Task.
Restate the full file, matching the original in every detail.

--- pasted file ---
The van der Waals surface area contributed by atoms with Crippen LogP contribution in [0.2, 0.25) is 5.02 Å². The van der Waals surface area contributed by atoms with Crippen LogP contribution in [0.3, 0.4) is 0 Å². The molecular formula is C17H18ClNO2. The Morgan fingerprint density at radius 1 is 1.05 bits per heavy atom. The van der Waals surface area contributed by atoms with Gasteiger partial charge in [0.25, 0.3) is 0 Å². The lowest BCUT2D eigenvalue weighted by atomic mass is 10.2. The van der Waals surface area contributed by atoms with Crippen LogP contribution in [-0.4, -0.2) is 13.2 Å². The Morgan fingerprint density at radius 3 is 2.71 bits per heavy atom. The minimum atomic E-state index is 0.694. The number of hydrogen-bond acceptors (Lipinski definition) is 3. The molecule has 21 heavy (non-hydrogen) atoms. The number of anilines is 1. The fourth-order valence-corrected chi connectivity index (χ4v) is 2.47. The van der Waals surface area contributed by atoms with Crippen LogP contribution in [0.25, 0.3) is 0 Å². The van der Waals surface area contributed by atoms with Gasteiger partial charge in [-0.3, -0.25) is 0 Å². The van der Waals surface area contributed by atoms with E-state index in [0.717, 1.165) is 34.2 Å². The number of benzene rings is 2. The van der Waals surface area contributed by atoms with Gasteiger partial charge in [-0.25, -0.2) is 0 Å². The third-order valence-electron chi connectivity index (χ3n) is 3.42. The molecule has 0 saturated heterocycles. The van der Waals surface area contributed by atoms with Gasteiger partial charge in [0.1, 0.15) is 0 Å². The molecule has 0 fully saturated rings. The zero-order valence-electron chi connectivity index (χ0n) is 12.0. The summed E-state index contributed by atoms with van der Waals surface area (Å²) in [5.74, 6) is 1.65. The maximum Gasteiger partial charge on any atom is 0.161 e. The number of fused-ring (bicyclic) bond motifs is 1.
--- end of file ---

The van der Waals surface area contributed by atoms with Crippen LogP contribution in [0.2, 0.25) is 5.02 Å². The van der Waals surface area contributed by atoms with Crippen LogP contribution in [0.3, 0.4) is 0 Å². The molecular formula is C17H18ClNO2. The Morgan fingerprint density at radius 1 is 1.05 bits per heavy atom. The van der Waals surface area contributed by atoms with Gasteiger partial charge in [0.25, 0.3) is 0 Å². The lowest BCUT2D eigenvalue weighted by atomic mass is 10.2. The van der Waals surface area contributed by atoms with Crippen LogP contribution in [-0.4, -0.2) is 13.2 Å². The Morgan fingerprint density at radius 3 is 2.71 bits per heavy atom. The minimum atomic E-state index is 0.694. The number of hydrogen-bond acceptors (Lipinski definition) is 3. The molecule has 21 heavy (non-hydrogen) atoms. The number of anilines is 1. The fourth-order valence-corrected chi connectivity index (χ4v) is 2.47. The van der Waals surface area contributed by atoms with Crippen LogP contribution in [0.25, 0.3) is 0 Å². The van der Waals surface area contributed by atoms with Gasteiger partial charge in [-0.3, -0.25) is 0 Å². The van der Waals surface area contributed by atoms with E-state index in [0.717, 1.165) is 34.2 Å². The number of benzene rings is 2. The van der Waals surface area contributed by atoms with Gasteiger partial charge in [-0.25, -0.2) is 0 Å². The third-order valence-electron chi connectivity index (χ3n) is 3.42. The molecule has 0 saturated heterocycles. The van der Waals surface area contributed by atoms with Gasteiger partial charge in [0.1, 0.15) is 0 Å². The molecule has 0 fully saturated rings. The zero-order valence-electron chi connectivity index (χ0n) is 12.0. The summed E-state index contributed by atoms with van der Waals surface area (Å²) in [5.74, 6) is 1.65. The maximum Gasteiger partial charge on any atom is 0.161 e. The number of fused-ring (bicyclic) bond motifs is 1.